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Hi,

the situation is the following: I have a projective scheme $\tilde{P}\rightarrow S=Spec(A)$ with $A$ excellent and $I$-adically complete for some ideal of $A$. A group $Y$ acting on $\tilde{P}$ freely in Zariski topology and $P$ is the quotient by $Y$ and it is proper over $S$. Moreover I know that the fiber $\tilde{P}_0$ of $\tilde{P}$ over $S_0=Spec(A/I)$ is connected. I have to prove that $P$ is irreducible. I read that up to replace $\tilde{P}$ with is normalization it can be assumed that $P$ is normal (this is the first thing I do not understand). Assuming this I read that it is enough to show that $P$ is connected. But why?does normal+connected implies irreducible? I have in mind this example: if we take k-planes, $k>2$, in a $\mathbb{P}^n$, for big n, intersecting only in the origin, this is normal (regular in codimension 1 implies normal right?) and connected but not irreducible. Last problem: I read that since $P$ proper over $S$ and $P_0$ connected then $P$ is connected too.

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Normal implies regular in codimension 1. The converse is not true: for instance, two planes in $\mathbb{P}^4$ intersecting in a single point are not a normal variety. This follows by taking normalization (two disconnected plains) and then using Zariski's Main Theorem. –  Francesco Polizzi Mar 21 '11 at 17:07
    
@Francesco Polizzi ok sorry! so why normal+connected implies irreducible?I have in mind a solution even if it seems to me there is someting wrong: if $X=Y\cup Z$ with $Y,Z$ irreducible then consider $Y\coprod Z \rightarrow X$. Is this birational?(I think so) then $X$ normal + Zariski's Main thm implies connected fibers but on the intersection ($Z\cap Y\subset X$) fibers are not connected so $X$ must be irreducible.Is it correct? –  unknown Mar 21 '11 at 17:56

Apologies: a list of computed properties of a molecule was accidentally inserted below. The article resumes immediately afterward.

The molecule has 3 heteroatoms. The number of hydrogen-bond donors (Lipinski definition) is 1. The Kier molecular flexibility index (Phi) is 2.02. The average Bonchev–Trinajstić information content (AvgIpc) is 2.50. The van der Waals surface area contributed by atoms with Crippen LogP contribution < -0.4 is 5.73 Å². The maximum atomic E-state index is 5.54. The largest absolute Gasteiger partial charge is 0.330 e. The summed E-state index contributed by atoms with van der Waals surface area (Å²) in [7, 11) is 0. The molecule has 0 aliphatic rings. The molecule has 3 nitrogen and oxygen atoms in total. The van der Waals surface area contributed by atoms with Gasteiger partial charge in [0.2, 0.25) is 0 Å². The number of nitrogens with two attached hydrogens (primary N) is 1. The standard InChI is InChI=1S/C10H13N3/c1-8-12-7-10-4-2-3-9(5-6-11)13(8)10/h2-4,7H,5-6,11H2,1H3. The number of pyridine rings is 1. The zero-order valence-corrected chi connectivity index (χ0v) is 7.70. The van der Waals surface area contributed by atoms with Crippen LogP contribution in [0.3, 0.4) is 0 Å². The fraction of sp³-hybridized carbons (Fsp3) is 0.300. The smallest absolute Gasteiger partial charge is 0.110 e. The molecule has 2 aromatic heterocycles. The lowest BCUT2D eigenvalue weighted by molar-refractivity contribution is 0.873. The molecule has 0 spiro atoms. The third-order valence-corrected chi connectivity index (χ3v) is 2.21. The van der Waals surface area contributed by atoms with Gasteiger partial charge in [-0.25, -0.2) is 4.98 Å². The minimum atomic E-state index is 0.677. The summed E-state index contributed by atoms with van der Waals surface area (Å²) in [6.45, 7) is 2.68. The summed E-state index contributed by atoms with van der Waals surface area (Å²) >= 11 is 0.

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@unknown (for normal+connected => irreducible), that sounds right. There is an algebraic approach which doesn't use any real machinary though. All you need to do is notice that a normal local ring must be a domain. See page 64 and Exercise 9.11 in Matsumura's commutative ring theory. –  Karl Schwede Mar 21 '11 at 18:11
    
@Karl Schwede thanks!!If I have understand a prof coul be the following:the normalization is defined as the disjoint union of the normalization of each irreducible component. So $X$ normal+connected implies $X$ is one of these. If I show that locally this is a $Spec(A)$ with $A$ a domain we have integral implies irreducible. By structure thm for integrally closed domain $A=A/p_1\times\dots\times A/p_r$ for $p_i$ minimal primes, but by connectness of $Spec(A)$ there is only one of these and $A$ is integral. So $X$ is integral and that's all. Is it correct? Any idea for the other questions? –  unknown Mar 21 '11 at 18:36
    
For your other questions, can you clarify something for me? You say Moreover I know that the fiber $\tilde P_0$ of $\tilde{P}$ over $S_0 = \text{Spec}(A/I)$ is connected. I have to prove that *this* is irreducible.'' When you say I have to prove that this is irreducible'', do you mean you need to show that $\tilde P_0$ is irreducible or that $\tilde P$ is irreducible? –  Karl Schwede Mar 21 '11 at 18:57

1 Answer 1

Just to be clear: "normal" for a ring (assumed Noetherian to be safe) means (essentially by definition) that it is is a product of normal domains.

Here is one justification for this: suppose that a reduced ring $A$ is integrally closed in its total quotient ring (i.e. in the localization of $A$ with respect to its non-zero divisors). If $K(A)$ denotes this total quotient ring, then $K(A) = \prod K_i$ is a product of field $K_i$. Let $e_i$ denote the element of $K(A)$ which is $1$ in the $i$th place and $0$ everywhere else. Then $e_i^2 = e_i = 0$, thus $e_i$ is integral over $A$, thus $e_i \in A$ by the assumption, and so $A$ has a decomposition $A = \prod A_i$ into a product of domains corresponding to the decomposition of $K(A)$ into a product of fields.

In particular, if Spec $A$ is connected, then $A$ is itself a domain, and so Spec $A$ is in fact irreducible.

(This fact about normal rings is one of the basic motivations for their application in geometry: normalization is a process for resolving singularities that are caused by differenet irreducible components crossing, because it resolves different irreducible components into different connected components.)

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